Lots of media articles out there talking about the harmful effects of methane (CH4) on our environment- specifically produced by cows and other cattle that releases their gases into the environment. These gases are categorized as “enteric fermentation”. It’s easy to be carried away by such publicized articles because they sound so sensational. Often there is an agenda attached to such news because some element or idea needs to be promoted.

Let’s look at some simple statistics that show you the overall picture.
Image 1 – Global green house emissions – percentage of methane is 16%. Fossil fuels and industrial processes contribute 65%. (How many governments are encouraging production and sales of hybrid/energy friendly cars at subsidized rates to the common people? How many big industries have been penalized for pollution on this planet in this growth driven era? )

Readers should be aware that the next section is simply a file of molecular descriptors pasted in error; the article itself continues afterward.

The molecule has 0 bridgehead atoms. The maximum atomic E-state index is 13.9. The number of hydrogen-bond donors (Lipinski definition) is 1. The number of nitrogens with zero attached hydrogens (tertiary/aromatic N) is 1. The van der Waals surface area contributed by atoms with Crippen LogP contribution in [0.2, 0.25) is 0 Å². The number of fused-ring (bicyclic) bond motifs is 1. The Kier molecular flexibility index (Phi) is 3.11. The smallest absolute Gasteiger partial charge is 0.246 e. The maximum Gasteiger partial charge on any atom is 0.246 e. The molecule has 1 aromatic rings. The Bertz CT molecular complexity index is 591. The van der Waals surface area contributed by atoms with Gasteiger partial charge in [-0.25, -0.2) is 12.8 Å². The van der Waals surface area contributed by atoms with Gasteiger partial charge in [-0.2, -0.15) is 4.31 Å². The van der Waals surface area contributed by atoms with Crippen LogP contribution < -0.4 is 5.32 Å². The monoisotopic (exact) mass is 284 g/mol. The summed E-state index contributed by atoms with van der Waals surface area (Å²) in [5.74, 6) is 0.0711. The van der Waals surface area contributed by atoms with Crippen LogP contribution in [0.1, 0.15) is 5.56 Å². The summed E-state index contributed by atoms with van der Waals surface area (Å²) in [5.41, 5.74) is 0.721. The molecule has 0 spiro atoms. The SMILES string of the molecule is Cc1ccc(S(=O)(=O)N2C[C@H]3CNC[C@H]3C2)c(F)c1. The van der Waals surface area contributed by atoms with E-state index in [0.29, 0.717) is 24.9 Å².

Global Greenhouse Gas Emissions


Image 2 – Within the 16% methane emissions enteric fermentation contributes to 17%. Interestingly a lot of other factors contribute more to it beyond the agricultural realm.

Global Methane Gas Emissions


Image 3 – Take this one with a pinch of salt, but numbers speak here. Some sources say enteric fermentation contributes up to 30% – maybe that’s the latest number or it varies by country. Which still equates to only about 4.8% of the total global greenhouse gas emissions!

About Enteric Fermentation


To look at the more common sense picture, animal and fossil gasses are more easily absorbed into nature than most carbon emissions created by man made fossil fuel and industrial processes. So why focus on the poor animal farts and what to do about it when it contributes to only 3-5% in the overall picture! It’s time media, politicians, and government focus on more important topics for our well being. And as a human, we shall do what’s best for the environment in our realm and take such news with a pinch of salt so that we don’t indirectly support agendas that don’t work for us on the long run. Planet Earth is our responsibility. Love your animals, grow them responsibly, and be peaceful!